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Bonita Jacobs, Senior Fellow

Bonita C. Jacobs

Senior Fellow

Bonita C. Jacobs is President Emerita of The University of North Georgia. She assumed the presidency in 2011, becoming the University’s first female president and only the second woman to lead one of the country’s six Senior Military Colleges. Jacobs oversaw the consolidation between North Georgia and Gainesville State College in 2013 and served as the founding president until her recent retirement. Jacobs is also the founder and first executive director of the National Institute for the Study of Transfer Students. Before coming to North Georgia, Jacobs was Vice President for Student Development and a tenured professor of counseling and higher education at the University of North Texas. She previously served in leadership positions at Western Carolina University and at Stephen F. Austin State University. Jacobs is a frequent speaker on transfer and student success issues and has conducted a significant amount of externally funded grant research. She is the former editor of The Journal of College Orientation and Transition and has served on three other editorial boards. Her publications include, among others, The College Transfer Student in America: The Forgotten Student (AACRAO, 2004), Mergers in Higher Education: A Proactive Strategy to a Better Future? (TIAA Institute, 2017), Strategic Mergers in Higher Education (JHU Press, 2019), Leading Big Scary Change: Major Institutional Restructuring in Higher Education (TIAA Institute, 2023), and the upcoming Leading Mergers and Institutional Restructuring in Higher Education (JHU Press, summer 2024), as well as numerous chapters, journal articles and reviews.

James Hagler


With over 12 years of experience in higher education as both a faculty and staff member, James has been involved in the evolution of departments and programs through consolidation. He started with then-Macon State College (MSC) in Recreation and participated in the consolidation of MSC with Middle Georgia College creating Middle Georgia State University (MGA) in the first series of consolidations by the University System of Georgia (USG). Working in Athletics and Recreation throughout this process, James participated in combining departments, mascot selection, mascot naming, mascot, and logo designs. After the changes were complete, he led the school to and through the licensing process for the new institution. He also was part of the team which worked through the change of Athletic Associations from the NJCAA and club sports to the NAIA, adding sports on two separate occasions, and completing annual reports for different groups to include: the Southern Association of Colleges & Schools-Commission on Colleges (SACS-COC), USG, NAIA, Southern States Athletic Conference (SSAC), Equity in Athletics Disclosure Act (EADA), and many others. James is currently a faculty member at MGA in the School of Business heading up the Sports Management program. His doctoral thesis examines consolidation in the USG and is entitled: A Success Story? An Exploration of the Consolidation Efforts in the University System of Georgia.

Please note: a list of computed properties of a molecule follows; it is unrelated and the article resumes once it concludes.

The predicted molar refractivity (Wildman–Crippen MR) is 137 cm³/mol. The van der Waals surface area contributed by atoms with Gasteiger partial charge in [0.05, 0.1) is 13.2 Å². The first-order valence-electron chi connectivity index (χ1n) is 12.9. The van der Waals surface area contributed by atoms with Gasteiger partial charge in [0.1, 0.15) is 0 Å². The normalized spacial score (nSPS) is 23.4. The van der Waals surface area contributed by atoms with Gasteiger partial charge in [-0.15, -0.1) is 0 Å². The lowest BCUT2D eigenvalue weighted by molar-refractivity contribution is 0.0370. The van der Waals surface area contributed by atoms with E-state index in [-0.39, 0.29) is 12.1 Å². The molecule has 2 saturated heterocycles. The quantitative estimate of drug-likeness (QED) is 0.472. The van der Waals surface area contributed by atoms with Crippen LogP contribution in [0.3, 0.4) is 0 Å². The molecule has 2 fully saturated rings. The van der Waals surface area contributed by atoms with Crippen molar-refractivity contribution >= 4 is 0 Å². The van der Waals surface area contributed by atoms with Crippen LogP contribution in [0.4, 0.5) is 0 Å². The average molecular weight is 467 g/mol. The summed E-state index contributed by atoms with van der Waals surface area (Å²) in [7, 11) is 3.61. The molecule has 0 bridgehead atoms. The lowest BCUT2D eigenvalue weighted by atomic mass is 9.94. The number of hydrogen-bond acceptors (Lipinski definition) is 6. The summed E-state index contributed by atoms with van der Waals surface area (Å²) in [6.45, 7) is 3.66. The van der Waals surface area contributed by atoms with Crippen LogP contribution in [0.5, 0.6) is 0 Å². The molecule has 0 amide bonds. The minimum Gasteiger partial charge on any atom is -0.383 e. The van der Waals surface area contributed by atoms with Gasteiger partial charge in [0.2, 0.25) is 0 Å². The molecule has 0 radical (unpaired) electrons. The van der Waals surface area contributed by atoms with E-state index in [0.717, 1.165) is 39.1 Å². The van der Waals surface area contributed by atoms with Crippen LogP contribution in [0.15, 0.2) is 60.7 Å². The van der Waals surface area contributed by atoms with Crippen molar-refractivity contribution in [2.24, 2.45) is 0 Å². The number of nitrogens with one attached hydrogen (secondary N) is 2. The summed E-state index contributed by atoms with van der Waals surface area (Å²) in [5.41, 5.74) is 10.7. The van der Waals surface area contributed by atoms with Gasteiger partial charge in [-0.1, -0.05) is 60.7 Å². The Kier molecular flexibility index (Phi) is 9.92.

Richard Katzman


Mr. Katzman served as Executive Vice President for Operations for the Lundquist Institute. Previously, he served as Chief Strategy Officer for El Camino Hospital, and as Vice President of Academic Affairs and previously as Vice President for Business Development at Cedars-Sinai Medical Center (CSMC).  Prior to joining CSMC, he had a range of planning, business development and financial experiences, from running community-based hospitals to university and academic medical centers to a publicly traded corporation and a start-up information technology company. Mr. Katzman earned a BA in finance from The American University in Washington, DC, and holds a master’s degree in health services administration from the University of Arizona in Tucson. 

Gary Stocker


Gary Stocker has substantial business experience in health care and higher education with skills in sales and marketing, management, consulting, data analytics, operations, and technology. 

As the Chief-of-Staff to a small college president in Missouri, his first few months on the job introduced him to the fragile nature of private college finances.  Efforts to find potential merger partners led Stocker to ultimately develop an app that lets users compare the financial health and viability of colleges in the United States.

Stocker uses his experience in developing new business models for higher education that allow for greater efficiency and long-term growth.  Stocker says:  “In the 21st century, geography is not a limiting factor to business growth in higher education.  Colleges and universities should focus on technology infrastructure to leverage available technologies to create new and stronger business opportunities.  His research on the financial health and viability of colleges resulted in the development of the College Viability App that provides consumers and higher education leaders with a resource to compare the financial health of American private colleges.